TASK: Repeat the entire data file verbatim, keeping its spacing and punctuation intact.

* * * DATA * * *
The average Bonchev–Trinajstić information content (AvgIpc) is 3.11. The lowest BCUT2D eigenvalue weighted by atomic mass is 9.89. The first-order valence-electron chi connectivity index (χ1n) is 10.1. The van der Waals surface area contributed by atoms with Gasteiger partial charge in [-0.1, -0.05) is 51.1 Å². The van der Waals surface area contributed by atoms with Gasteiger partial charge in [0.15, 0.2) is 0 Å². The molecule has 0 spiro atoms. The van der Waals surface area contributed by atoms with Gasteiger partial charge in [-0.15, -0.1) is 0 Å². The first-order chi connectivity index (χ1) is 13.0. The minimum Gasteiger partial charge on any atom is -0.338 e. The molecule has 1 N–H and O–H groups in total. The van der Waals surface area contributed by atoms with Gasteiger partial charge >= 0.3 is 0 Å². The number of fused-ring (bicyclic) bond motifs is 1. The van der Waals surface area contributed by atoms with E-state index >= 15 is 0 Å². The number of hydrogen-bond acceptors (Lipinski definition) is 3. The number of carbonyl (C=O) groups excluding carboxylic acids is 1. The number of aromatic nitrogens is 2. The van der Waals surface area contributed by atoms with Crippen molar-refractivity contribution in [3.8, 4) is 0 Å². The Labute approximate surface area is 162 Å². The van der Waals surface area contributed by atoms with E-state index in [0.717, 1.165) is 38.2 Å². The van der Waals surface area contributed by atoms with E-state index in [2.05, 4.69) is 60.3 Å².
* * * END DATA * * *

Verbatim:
The average Bonchev–Trinajstić information content (AvgIpc) is 3.11. The lowest BCUT2D eigenvalue weighted by atomic mass is 9.89. The first-order valence-electron chi connectivity index (χ1n) is 10.1. The van der Waals surface area contributed by atoms with Gasteiger partial charge in [-0.1, -0.05) is 51.1 Å². The van der Waals surface area contributed by atoms with Gasteiger partial charge in [0.15, 0.2) is 0 Å². The molecule has 0 spiro atoms. The van der Waals surface area contributed by atoms with Gasteiger partial charge in [-0.15, -0.1) is 0 Å². The first-order chi connectivity index (χ1) is 13.0. The minimum Gasteiger partial charge on any atom is -0.338 e. The molecule has 1 N–H and O–H groups in total. The van der Waals surface area contributed by atoms with Gasteiger partial charge >= 0.3 is 0 Å². The number of fused-ring (bicyclic) bond motifs is 1. The van der Waals surface area contributed by atoms with E-state index >= 15 is 0 Å². The number of hydrogen-bond acceptors (Lipinski definition) is 3. The number of carbonyl (C=O) groups excluding carboxylic acids is 1. The number of aromatic nitrogens is 2. The van der Waals surface area contributed by atoms with Crippen molar-refractivity contribution in [3.8, 4) is 0 Å². The Labute approximate surface area is 162 Å². The van der Waals surface area contributed by atoms with E-state index in [0.717, 1.165) is 38.2 Å². The van der Waals surface area contributed by atoms with E-state index in [2.05, 4.69) is 60.3 Å².